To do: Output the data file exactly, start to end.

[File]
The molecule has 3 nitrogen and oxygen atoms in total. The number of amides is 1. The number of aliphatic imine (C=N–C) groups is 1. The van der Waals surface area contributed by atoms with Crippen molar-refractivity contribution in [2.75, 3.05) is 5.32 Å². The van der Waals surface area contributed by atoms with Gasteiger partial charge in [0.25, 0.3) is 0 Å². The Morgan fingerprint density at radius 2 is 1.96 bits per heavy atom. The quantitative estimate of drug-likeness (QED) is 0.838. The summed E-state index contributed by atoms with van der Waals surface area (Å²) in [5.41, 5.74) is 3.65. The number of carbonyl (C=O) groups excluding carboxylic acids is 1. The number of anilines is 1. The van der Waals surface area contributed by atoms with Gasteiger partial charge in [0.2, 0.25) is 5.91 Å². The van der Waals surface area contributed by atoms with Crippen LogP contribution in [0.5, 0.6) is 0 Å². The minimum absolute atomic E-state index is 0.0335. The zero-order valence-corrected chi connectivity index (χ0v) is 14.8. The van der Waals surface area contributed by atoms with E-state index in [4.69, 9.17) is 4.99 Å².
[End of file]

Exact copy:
The molecule has 3 nitrogen and oxygen atoms in total. The number of amides is 1. The number of aliphatic imine (C=N–C) groups is 1. The van der Waals surface area contributed by atoms with Crippen molar-refractivity contribution in [2.75, 3.05) is 5.32 Å². The van der Waals surface area contributed by atoms with Gasteiger partial charge in [0.25, 0.3) is 0 Å². The Morgan fingerprint density at radius 2 is 1.96 bits per heavy atom. The quantitative estimate of drug-likeness (QED) is 0.838. The summed E-state index contributed by atoms with van der Waals surface area (Å²) in [5.41, 5.74) is 3.65. The number of carbonyl (C=O) groups excluding carboxylic acids is 1. The number of anilines is 1. The van der Waals surface area contributed by atoms with Gasteiger partial charge in [0.2, 0.25) is 5.91 Å². The van der Waals surface area contributed by atoms with Crippen LogP contribution in [0.5, 0.6) is 0 Å². The minimum absolute atomic E-state index is 0.0335. The zero-order valence-corrected chi connectivity index (χ0v) is 14.8. The van der Waals surface area contributed by atoms with E-state index in [4.69, 9.17) is 4.99 Å².